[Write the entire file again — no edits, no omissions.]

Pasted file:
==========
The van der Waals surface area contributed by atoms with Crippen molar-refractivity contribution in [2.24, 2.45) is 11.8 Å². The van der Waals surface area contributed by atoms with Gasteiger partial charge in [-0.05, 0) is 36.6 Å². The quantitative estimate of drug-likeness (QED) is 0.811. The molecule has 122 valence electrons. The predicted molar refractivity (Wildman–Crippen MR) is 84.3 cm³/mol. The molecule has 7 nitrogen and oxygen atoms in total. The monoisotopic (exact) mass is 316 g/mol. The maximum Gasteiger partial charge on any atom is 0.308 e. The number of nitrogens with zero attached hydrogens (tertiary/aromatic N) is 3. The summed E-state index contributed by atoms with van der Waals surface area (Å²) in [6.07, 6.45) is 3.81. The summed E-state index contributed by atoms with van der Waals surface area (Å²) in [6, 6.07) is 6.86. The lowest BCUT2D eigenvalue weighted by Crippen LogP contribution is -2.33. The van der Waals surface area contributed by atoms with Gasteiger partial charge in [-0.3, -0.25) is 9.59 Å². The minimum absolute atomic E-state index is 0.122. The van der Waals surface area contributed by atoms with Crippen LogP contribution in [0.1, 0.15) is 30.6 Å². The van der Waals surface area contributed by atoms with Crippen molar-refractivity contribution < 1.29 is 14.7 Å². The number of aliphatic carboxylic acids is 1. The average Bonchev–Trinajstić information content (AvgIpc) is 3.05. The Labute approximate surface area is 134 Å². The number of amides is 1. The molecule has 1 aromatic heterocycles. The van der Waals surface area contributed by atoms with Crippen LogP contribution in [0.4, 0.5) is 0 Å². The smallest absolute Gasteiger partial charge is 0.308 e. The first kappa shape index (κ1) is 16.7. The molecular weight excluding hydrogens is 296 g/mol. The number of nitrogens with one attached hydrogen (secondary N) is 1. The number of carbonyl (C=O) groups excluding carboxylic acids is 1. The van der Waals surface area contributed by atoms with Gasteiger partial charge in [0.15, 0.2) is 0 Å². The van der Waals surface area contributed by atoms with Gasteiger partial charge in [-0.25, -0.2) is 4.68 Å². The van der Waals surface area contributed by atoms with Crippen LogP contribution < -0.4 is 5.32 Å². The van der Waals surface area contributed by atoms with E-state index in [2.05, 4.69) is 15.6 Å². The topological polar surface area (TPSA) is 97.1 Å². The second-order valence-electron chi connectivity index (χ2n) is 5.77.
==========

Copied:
The van der Waals surface area contributed by atoms with Crippen molar-refractivity contribution in [2.24, 2.45) is 11.8 Å². The van der Waals surface area contributed by atoms with Gasteiger partial charge in [-0.05, 0) is 36.6 Å². The quantitative estimate of drug-likeness (QED) is 0.811. The molecule has 122 valence electrons. The predicted molar refractivity (Wildman–Crippen MR) is 84.3 cm³/mol. The molecule has 7 nitrogen and oxygen atoms in total. The monoisotopic (exact) mass is 316 g/mol. The maximum Gasteiger partial charge on any atom is 0.308 e. The number of nitrogens with zero attached hydrogens (tertiary/aromatic N) is 3. The summed E-state index contributed by atoms with van der Waals surface area (Å²) in [6.07, 6.45) is 3.81. The summed E-state index contributed by atoms with van der Waals surface area (Å²) in [6, 6.07) is 6.86. The lowest BCUT2D eigenvalue weighted by Crippen LogP contribution is -2.33. The van der Waals surface area contributed by atoms with Gasteiger partial charge in [-0.3, -0.25) is 9.59 Å². The minimum absolute atomic E-state index is 0.122. The van der Waals surface area contributed by atoms with Crippen LogP contribution in [0.1, 0.15) is 30.6 Å². The van der Waals surface area contributed by atoms with Crippen molar-refractivity contribution < 1.29 is 14.7 Å². The number of aliphatic carboxylic acids is 1. The average Bonchev–Trinajstić information content (AvgIpc) is 3.05. The Labute approximate surface area is 134 Å². The number of amides is 1. The molecule has 1 aromatic heterocycles. The van der Waals surface area contributed by atoms with Crippen LogP contribution in [0.4, 0.5) is 0 Å². The smallest absolute Gasteiger partial charge is 0.308 e. The first kappa shape index (κ1) is 16.7. The molecular weight excluding hydrogens is 296 g/mol. The number of nitrogens with one attached hydrogen (secondary N) is 1. The number of carbonyl (C=O) groups excluding carboxylic acids is 1. The van der Waals surface area contributed by atoms with Gasteiger partial charge in [0.15, 0.2) is 0 Å². The van der Waals surface area contributed by atoms with Gasteiger partial charge in [-0.25, -0.2) is 4.68 Å². The van der Waals surface area contributed by atoms with Crippen LogP contribution < -0.4 is 5.32 Å². The van der Waals surface area contributed by atoms with E-state index in [2.05, 4.69) is 15.6 Å². The topological polar surface area (TPSA) is 97.1 Å². The second-order valence-electron chi connectivity index (χ2n) is 5.77.